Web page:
Master’s student found his calling by combining his passions for electrical engineering and bioengineering

Mark SchaferAs a junior majoring in electrical engineering, Mark Schafer ’20 ’22G attended a bioengineering seminar on the topic of single-walled carbon nanotubes. One of Schafer’s professors, Yevgeny Berdichevsky, was also in the audience.

“Afterward, he mentioned he was surprised to see me at a bioengineering seminar,” Schafer recalls. “I explained my desire to get into research that bridged the divide between bioengineering and electrical engineering. So we kept talking, and I wound up in his lab my senior year, which led me to continue studying for a master’s degree at Lehigh with him as my advisor.”

Schafer says conversations with his girlfriend, Krista Wollerman ’20, who was majoring in bioengineering piqued his interest in the field. (The two met as first-year students and became engaged last summer; Wollerman will begin PhD studies in cancer biology this fall at the Tufts Graduate School of Biomedical Sciences.)

“It was her talking about what she was doing and proposing some areas of interest to me that inspired me to start looking into biotech,” he says. “There’s a lot of innovation happening there.”

Berdichevsky’s cutting-edge research focuses on developing better neural model systems to study brain information processing and neuromodulation. Schafer says the associate professor of bioengineering and electrical and computer engineering has influenced him through his words and by example.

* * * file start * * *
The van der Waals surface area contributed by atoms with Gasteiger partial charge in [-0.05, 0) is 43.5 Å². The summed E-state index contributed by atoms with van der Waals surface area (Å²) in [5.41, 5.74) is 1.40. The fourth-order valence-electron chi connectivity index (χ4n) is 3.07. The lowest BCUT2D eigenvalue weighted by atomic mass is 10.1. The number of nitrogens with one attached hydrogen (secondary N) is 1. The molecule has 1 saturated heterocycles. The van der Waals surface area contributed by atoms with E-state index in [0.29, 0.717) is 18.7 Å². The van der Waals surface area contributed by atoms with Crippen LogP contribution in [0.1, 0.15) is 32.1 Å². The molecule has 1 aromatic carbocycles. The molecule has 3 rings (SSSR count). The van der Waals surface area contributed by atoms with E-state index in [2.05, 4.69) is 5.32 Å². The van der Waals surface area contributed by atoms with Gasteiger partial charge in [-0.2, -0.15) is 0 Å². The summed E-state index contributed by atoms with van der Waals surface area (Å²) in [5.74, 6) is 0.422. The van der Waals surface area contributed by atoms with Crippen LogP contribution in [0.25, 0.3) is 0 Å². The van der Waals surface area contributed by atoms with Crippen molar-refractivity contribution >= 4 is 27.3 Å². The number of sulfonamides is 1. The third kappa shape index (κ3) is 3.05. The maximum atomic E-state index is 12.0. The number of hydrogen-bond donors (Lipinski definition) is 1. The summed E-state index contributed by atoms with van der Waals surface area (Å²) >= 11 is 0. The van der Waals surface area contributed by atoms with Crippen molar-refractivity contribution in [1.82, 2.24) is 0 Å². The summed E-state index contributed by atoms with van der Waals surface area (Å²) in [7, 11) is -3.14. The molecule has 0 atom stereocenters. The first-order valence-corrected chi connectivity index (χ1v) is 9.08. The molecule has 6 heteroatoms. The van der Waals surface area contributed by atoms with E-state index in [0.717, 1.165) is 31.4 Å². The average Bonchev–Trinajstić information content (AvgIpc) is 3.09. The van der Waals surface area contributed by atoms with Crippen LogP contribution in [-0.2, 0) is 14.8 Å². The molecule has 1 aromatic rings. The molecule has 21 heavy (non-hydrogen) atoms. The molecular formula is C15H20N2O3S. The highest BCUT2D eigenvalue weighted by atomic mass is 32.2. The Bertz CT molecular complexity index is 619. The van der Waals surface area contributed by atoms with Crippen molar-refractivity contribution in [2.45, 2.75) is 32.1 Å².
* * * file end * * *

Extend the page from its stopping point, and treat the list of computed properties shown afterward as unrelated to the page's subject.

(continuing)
“He’s living proof that it’s possible not only to make the transition from electrical engineering to bioengineering but to make it so successfully that you can become a faculty member at a university like Lehigh,” Schafer says.

As he’s progressed with his MS studies, Schafer says he’s had “a good thing going” in his biological laboratory work with Berdichevsky.

“We’re doing some really interesting research with neurons, developing techniques to culture them in novel ways and analyzing networks they create and the dynamics of their interactions,” he says.

Specifically, his research focus for the past two years has been on three-dimensional neuron culture. One of its applications is studying glioblastoma.

“To study brain cancer,” he says, “you need a system in your lab where you can perform experiments to learn more about how the cancer behaves. Currently, those models fall short in many ways. So we’re trying to create a model that’s more representative of the human brain and more accurate. That would hopefully allow us to make some discoveries into how the cancer moves through the tissue.”

Outside of his own research, Schafer is particularly intrigued by suspended microchannel resonators, which test for cancer resistance to drug therapy.

“This is the kind of technology that makes me passionate about biomedical engineering,” Schafer says, “because it’s a technically interesting device, and it has the potential to drive better research in cancer therapy.”

After graduation, Schafer will move to Boston with his fiancée and apply his Lehigh education at Draper, aka the Charles Stark Draper Laboratory, as an electronics hardware design engineer.

“I will be designing solutions that bring novel sensor platforms into practice,” he says. “It has always been my dream to work with cutting-edge technology. At Draper, I will get the chance to learn a lot and grow as an engineer along the way.”

—Chris M. Junior is a freelance contributor for the P.C. Rossin College of Engineering and Applied Science

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Yevgeny Berdichevsky

Yevgeny Berdichevsky is an associate professor of bioengineering and electrical and computer engineering. He leads Lehigh’s Neural Engineering Lab.